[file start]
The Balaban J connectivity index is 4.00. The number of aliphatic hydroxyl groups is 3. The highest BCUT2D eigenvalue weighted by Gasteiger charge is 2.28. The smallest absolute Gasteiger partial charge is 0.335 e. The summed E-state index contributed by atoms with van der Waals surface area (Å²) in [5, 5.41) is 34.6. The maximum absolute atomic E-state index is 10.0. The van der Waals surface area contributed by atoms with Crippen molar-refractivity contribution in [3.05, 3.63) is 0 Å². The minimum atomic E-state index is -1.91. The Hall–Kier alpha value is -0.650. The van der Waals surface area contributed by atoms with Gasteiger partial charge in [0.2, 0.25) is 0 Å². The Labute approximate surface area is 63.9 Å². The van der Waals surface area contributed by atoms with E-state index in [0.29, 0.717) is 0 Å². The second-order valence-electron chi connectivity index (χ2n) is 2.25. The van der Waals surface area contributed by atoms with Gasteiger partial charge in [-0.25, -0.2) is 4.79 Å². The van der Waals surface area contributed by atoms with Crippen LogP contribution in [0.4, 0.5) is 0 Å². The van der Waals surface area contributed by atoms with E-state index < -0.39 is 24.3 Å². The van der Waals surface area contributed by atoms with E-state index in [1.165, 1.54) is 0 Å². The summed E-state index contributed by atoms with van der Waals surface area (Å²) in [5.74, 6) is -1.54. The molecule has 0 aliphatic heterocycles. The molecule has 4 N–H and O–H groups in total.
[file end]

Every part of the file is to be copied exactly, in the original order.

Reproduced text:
The Balaban J connectivity index is 4.00. The number of aliphatic hydroxyl groups is 3. The highest BCUT2D eigenvalue weighted by Gasteiger charge is 2.28. The smallest absolute Gasteiger partial charge is 0.335 e. The summed E-state index contributed by atoms with van der Waals surface area (Å²) in [5, 5.41) is 34.6. The maximum absolute atomic E-state index is 10.0. The van der Waals surface area contributed by atoms with Crippen molar-refractivity contribution in [3.05, 3.63) is 0 Å². The minimum atomic E-state index is -1.91. The Hall–Kier alpha value is -0.650. The van der Waals surface area contributed by atoms with Gasteiger partial charge in [0.2, 0.25) is 0 Å². The Labute approximate surface area is 63.9 Å². The van der Waals surface area contributed by atoms with E-state index in [0.29, 0.717) is 0 Å². The second-order valence-electron chi connectivity index (χ2n) is 2.25. The van der Waals surface area contributed by atoms with Gasteiger partial charge in [-0.25, -0.2) is 4.79 Å². The van der Waals surface area contributed by atoms with Crippen LogP contribution in [0.4, 0.5) is 0 Å². The van der Waals surface area contributed by atoms with E-state index < -0.39 is 24.3 Å². The van der Waals surface area contributed by atoms with E-state index in [1.165, 1.54) is 0 Å². The summed E-state index contributed by atoms with van der Waals surface area (Å²) in [5.74, 6) is -1.54. The molecule has 0 aliphatic heterocycles. The molecule has 4 N–H and O–H groups in total.